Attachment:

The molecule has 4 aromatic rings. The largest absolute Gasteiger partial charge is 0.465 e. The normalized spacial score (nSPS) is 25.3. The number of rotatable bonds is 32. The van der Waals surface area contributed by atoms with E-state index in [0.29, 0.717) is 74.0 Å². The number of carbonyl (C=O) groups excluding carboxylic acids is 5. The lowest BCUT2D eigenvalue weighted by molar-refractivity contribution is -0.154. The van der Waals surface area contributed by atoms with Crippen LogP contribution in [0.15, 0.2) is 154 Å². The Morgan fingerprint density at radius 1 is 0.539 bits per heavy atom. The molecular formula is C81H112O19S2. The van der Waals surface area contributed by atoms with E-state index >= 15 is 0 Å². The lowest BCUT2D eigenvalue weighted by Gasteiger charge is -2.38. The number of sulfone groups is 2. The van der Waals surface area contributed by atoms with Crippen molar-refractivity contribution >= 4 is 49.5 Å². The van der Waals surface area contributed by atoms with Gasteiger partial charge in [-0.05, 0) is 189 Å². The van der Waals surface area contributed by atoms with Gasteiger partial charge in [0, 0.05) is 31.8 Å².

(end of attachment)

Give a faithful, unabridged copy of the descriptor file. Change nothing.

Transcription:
The molecule has 4 aromatic rings. The largest absolute Gasteiger partial charge is 0.465 e. The normalized spacial score (nSPS) is 25.3. The number of rotatable bonds is 32. The van der Waals surface area contributed by atoms with E-state index in [0.29, 0.717) is 74.0 Å². The number of carbonyl (C=O) groups excluding carboxylic acids is 5. The lowest BCUT2D eigenvalue weighted by molar-refractivity contribution is -0.154. The van der Waals surface area contributed by atoms with Crippen LogP contribution in [0.15, 0.2) is 154 Å². The Morgan fingerprint density at radius 1 is 0.539 bits per heavy atom. The molecular formula is C81H112O19S2. The van der Waals surface area contributed by atoms with E-state index >= 15 is 0 Å². The lowest BCUT2D eigenvalue weighted by Gasteiger charge is -2.38. The number of sulfone groups is 2. The van der Waals surface area contributed by atoms with Crippen molar-refractivity contribution >= 4 is 49.5 Å². The van der Waals surface area contributed by atoms with Gasteiger partial charge in [-0.05, 0) is 189 Å². The van der Waals surface area contributed by atoms with Gasteiger partial charge in [0, 0.05) is 31.8 Å².